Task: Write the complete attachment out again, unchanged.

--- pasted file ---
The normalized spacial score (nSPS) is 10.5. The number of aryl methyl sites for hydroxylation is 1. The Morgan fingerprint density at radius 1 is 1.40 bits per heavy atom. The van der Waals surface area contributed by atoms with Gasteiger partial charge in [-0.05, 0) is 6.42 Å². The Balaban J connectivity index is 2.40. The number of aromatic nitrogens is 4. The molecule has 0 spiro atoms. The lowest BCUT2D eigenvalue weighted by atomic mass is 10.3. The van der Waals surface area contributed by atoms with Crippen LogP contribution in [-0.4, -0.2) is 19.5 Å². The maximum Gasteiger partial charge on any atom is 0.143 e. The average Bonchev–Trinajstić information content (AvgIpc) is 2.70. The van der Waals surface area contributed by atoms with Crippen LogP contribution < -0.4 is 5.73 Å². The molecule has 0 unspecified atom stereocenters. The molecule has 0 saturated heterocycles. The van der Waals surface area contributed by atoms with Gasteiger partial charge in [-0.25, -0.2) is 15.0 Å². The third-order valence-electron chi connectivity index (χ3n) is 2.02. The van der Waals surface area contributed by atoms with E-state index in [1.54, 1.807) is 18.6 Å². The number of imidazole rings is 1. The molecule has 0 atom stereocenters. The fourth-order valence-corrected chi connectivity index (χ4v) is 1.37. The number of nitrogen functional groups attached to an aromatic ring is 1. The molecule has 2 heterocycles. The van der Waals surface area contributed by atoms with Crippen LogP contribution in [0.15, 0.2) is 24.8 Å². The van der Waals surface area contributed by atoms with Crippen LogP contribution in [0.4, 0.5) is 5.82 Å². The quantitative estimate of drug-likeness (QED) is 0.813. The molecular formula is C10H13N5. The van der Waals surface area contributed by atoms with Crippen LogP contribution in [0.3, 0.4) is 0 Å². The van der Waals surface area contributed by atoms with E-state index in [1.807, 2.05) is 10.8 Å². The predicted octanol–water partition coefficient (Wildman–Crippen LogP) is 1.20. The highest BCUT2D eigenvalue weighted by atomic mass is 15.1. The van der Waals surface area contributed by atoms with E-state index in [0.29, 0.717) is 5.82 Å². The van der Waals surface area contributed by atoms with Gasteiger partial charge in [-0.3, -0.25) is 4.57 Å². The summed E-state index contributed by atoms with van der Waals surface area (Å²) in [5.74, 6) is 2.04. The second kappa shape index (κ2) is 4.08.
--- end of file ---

The normalized spacial score (nSPS) is 10.5. The number of aryl methyl sites for hydroxylation is 1. The Morgan fingerprint density at radius 1 is 1.40 bits per heavy atom. The van der Waals surface area contributed by atoms with Gasteiger partial charge in [-0.05, 0) is 6.42 Å². The Balaban J connectivity index is 2.40. The number of aromatic nitrogens is 4. The molecule has 0 spiro atoms. The lowest BCUT2D eigenvalue weighted by atomic mass is 10.3. The van der Waals surface area contributed by atoms with Crippen LogP contribution in [-0.4, -0.2) is 19.5 Å². The maximum Gasteiger partial charge on any atom is 0.143 e. The average Bonchev–Trinajstić information content (AvgIpc) is 2.70. The van der Waals surface area contributed by atoms with Crippen LogP contribution < -0.4 is 5.73 Å². The molecule has 0 unspecified atom stereocenters. The molecule has 0 saturated heterocycles. The van der Waals surface area contributed by atoms with Gasteiger partial charge in [-0.25, -0.2) is 15.0 Å². The third-order valence-electron chi connectivity index (χ3n) is 2.02. The van der Waals surface area contributed by atoms with E-state index in [1.54, 1.807) is 18.6 Å². The number of imidazole rings is 1. The molecule has 0 atom stereocenters. The fourth-order valence-corrected chi connectivity index (χ4v) is 1.37. The number of nitrogen functional groups attached to an aromatic ring is 1. The molecule has 2 heterocycles. The van der Waals surface area contributed by atoms with Crippen LogP contribution in [0.15, 0.2) is 24.8 Å². The van der Waals surface area contributed by atoms with Crippen LogP contribution in [0.4, 0.5) is 5.82 Å². The quantitative estimate of drug-likeness (QED) is 0.813. The molecular formula is C10H13N5. The van der Waals surface area contributed by atoms with Crippen LogP contribution in [0.3, 0.4) is 0 Å². The van der Waals surface area contributed by atoms with E-state index in [1.807, 2.05) is 10.8 Å². The predicted octanol–water partition coefficient (Wildman–Crippen LogP) is 1.20. The highest BCUT2D eigenvalue weighted by atomic mass is 15.1. The van der Waals surface area contributed by atoms with E-state index in [0.29, 0.717) is 5.82 Å². The van der Waals surface area contributed by atoms with Gasteiger partial charge in [-0.3, -0.25) is 4.57 Å². The summed E-state index contributed by atoms with van der Waals surface area (Å²) in [5.74, 6) is 2.04. The second kappa shape index (κ2) is 4.08.